LARGO, Fla. — A Bay Area lawmaker says he plans to file 'Jordan's Law' during the 2019 Florida Legislative Session after the murder of a 2-year-old Largo boy.
Authorities say Jordan Belliveau's mother, 21-year-old Charisse Stinson, killed him. Jordan had been placed with a foster family in January 2017 and lived with them for a majority of his life. However, Stinson regained custody of Jordan four months before his death, despite several child protection agencies investigating her at the time.
Since his death, community members have pushed for changes in the laws surrounding the family reunification process.
- Community members push to pass "Jordan's Law" after death of Largo toddler allegedly killed by mom
- Mother of missing 2-year-old Largo boy admits to killing son in 'moment of frustration,' report says
- 'Failed by the system': Foster parents devastated after 2-year-old killed by biological mom
- Largo 2-year-old's death reveals disturbing details of child's life of physical abuse, drugs, gangs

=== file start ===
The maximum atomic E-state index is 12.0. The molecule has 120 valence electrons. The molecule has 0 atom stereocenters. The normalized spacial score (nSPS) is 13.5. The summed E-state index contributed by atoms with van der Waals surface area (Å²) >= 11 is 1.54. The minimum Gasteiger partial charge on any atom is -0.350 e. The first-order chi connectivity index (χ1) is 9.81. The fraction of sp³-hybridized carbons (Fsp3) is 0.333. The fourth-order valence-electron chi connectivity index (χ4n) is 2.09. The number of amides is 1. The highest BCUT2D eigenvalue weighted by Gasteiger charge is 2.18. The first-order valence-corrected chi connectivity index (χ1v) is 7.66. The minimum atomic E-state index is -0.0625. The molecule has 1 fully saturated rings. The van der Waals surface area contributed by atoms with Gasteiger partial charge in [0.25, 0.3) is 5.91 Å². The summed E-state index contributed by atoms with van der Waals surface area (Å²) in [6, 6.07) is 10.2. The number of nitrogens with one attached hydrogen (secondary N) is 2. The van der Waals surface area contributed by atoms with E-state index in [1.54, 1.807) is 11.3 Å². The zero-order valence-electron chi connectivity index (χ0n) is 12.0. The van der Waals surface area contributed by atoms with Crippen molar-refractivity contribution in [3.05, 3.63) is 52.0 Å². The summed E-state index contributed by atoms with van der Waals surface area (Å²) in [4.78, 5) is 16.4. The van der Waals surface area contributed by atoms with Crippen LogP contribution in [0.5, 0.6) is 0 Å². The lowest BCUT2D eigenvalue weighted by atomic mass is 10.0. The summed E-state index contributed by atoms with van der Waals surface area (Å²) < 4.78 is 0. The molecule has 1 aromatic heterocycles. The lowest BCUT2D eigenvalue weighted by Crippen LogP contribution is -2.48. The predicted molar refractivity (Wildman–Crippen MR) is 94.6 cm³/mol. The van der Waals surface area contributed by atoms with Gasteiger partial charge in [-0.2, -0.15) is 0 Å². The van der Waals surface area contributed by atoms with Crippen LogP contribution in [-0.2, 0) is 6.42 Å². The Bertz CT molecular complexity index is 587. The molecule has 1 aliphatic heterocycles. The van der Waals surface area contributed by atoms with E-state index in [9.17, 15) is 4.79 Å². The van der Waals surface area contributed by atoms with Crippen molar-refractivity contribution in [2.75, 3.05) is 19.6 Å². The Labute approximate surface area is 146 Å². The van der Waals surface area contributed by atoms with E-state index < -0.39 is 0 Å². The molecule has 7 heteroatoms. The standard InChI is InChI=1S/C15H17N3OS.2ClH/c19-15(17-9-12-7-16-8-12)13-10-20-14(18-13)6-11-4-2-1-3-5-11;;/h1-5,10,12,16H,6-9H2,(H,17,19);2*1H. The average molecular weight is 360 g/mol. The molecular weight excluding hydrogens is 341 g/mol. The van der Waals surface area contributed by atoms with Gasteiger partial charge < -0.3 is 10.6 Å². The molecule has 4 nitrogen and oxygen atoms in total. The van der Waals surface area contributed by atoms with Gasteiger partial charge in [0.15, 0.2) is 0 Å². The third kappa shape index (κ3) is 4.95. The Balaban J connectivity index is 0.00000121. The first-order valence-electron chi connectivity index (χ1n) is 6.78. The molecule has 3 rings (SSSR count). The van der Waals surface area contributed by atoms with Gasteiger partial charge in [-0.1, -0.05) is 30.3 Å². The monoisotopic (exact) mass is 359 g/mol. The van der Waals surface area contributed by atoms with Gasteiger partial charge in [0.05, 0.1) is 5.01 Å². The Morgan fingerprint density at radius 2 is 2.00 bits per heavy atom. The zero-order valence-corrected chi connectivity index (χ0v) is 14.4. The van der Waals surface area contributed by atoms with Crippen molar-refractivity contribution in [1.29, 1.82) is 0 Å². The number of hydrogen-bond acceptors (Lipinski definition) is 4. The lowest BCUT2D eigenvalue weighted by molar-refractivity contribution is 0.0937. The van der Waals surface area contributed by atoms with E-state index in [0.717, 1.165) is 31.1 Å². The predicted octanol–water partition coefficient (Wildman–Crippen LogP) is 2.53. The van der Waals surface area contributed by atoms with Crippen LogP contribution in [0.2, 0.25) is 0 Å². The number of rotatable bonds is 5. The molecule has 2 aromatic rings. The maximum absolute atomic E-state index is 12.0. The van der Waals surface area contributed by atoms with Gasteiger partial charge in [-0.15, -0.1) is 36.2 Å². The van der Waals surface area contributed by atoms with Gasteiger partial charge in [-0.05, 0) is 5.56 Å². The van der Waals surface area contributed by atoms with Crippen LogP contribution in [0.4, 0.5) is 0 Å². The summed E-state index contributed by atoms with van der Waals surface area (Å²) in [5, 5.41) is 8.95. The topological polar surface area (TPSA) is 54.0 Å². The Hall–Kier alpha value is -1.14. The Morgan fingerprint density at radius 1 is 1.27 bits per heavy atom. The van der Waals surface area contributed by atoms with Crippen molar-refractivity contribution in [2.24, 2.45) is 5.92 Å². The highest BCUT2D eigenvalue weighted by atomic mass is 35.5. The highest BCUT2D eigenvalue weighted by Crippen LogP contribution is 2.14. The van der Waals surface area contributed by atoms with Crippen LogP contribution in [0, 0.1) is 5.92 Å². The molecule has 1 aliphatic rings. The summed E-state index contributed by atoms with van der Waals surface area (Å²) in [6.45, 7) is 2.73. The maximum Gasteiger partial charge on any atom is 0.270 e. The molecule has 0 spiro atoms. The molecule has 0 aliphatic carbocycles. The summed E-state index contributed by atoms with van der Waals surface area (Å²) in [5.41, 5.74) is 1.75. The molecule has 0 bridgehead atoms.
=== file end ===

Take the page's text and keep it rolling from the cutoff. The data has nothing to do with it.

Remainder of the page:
- Foster care advocate says agencies made errors in returning 2-year-old Largo boy to unstable parents
On Thursday, Florida House member Chris Latvala, who represents the 67th District, including Clearwater and Largo in northern Pinellas County, says he plans to file a bill in Jordan's honor.
"Jordan was one of my constituents. Jordan's biological mother is in jail accused of his murder," Latvala said in a Facebook post. "Next Session I plan to file Jordan's Law in his honor."
The goal of the bill is to ask child protective agencies to reform their procedures and guidelines regarding children being returned to dangerous homes.
Latvala tells ABC Action News that he believes there is a need for more caseworkers in the state and hopes the agencies will add ways for families to intervene if a child should not be in a home, that doesn't involve publicly addressing the court.
The current process allows families to send tips to child protective agencies, stressing the need for an investigation. This can be done without the parent of the child knowing who sent the tip about them. However, if no family members speak up in court, the child is more likely to be returned to that biological parent. This is often difficult for people because they are hesitant to express their concern in front of the parent or family member in question.
Latvala is still working on ideas for the bill, but hopes that by adding ways for families to intervene, they will be more empowered to take the steps needed to protect the child.